Mantegna’s first work of note was the production of a series of frescoes in the Ovetari chapel of the Eremitani church of Padua. The artist worked on these scenes showing the lives of Saint James and Saint Christopher from 1449 to 1456 CE, but only two panels survive today in Venice. The other panels were ruined in a Second World War bombing raid, but fortunately, a photographic record had been taken. Even in this early work, Mantegna showed a certain originality and disregard for convention in religious art. For example, the patron of the Eremitani chapel, Ovetari’s widow Imperatrice, sued Mantegna for not showing all the apostles in a scene depicting the Assumption of the Virgin. Another feature of the frescoes which would have surprised viewers at the time is Mantegna’s decision to show some scenes as if being viewed from below, a sort of ‘worm’s-eye’ view of the events.
Next came The Agony in the Garden, produced c. 1455 CE to c. 1460 CE and showing Jesus Christ at the moment of his arrest. The tempera on panel painting shows all the elements that would become Mantegna’s hallmark: dramatic foreshortening of foreground figures, various perspective effects, a mixture of contemporary and classical architectural details, and an uncluttered overall composition.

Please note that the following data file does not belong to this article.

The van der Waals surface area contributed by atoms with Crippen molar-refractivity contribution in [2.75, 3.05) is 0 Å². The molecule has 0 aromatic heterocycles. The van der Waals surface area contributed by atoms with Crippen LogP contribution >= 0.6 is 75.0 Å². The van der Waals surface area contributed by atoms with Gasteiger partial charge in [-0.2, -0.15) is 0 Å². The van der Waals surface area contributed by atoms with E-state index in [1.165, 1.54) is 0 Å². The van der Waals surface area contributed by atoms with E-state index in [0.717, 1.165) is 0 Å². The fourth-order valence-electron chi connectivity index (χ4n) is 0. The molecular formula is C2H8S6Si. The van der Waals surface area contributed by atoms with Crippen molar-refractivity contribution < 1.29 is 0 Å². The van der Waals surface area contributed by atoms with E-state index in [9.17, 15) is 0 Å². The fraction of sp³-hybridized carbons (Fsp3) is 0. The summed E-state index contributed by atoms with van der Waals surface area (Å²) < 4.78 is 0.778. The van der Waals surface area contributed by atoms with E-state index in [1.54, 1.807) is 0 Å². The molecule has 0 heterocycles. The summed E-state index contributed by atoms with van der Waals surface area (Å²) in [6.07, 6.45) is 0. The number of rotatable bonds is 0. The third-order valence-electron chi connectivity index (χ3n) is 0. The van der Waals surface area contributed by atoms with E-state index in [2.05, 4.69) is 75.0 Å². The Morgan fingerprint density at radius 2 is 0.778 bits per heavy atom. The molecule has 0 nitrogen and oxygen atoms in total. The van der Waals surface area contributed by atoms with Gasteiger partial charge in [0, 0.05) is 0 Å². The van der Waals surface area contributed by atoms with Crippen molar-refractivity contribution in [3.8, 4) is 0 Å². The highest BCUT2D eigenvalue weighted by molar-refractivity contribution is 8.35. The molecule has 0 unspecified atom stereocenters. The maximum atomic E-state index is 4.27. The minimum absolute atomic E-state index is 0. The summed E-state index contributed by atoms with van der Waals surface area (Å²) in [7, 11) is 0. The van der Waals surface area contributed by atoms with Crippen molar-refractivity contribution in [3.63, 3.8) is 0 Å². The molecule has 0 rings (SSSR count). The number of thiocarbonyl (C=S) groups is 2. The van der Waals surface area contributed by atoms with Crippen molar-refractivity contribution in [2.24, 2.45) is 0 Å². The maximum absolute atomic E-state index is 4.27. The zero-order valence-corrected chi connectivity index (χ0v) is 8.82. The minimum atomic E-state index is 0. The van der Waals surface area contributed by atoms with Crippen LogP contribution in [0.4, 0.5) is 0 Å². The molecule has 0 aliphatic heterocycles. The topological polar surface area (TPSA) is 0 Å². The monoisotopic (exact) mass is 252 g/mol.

The Agony painting, now in the National Gallery, London, is particularly interesting because the artist has achieved a sense of depth without using any straight lines, a trick then commonly employed by contemporaries to draw the eye of the viewer into the painting. Instead, Mantegna has used a series of sweeping curves to create three different levels of receding background each with different heights within the scene. The road, although not visible in its entirety, is another convincing link between each area of action. An additional sense of reality is achieved by having a single light source, in this case from the top left corner of the picture, which provides matching areas of shadow in all the figures, buildings, and mountains. The use of perspective by artists like Mantegna was an important part of the early Renaissance movement where artists were now being recognised not only as mere craftsmen but also intellectuals capable of studying the past and using precise scientific and mathematical methods to achieve certain effects in their work.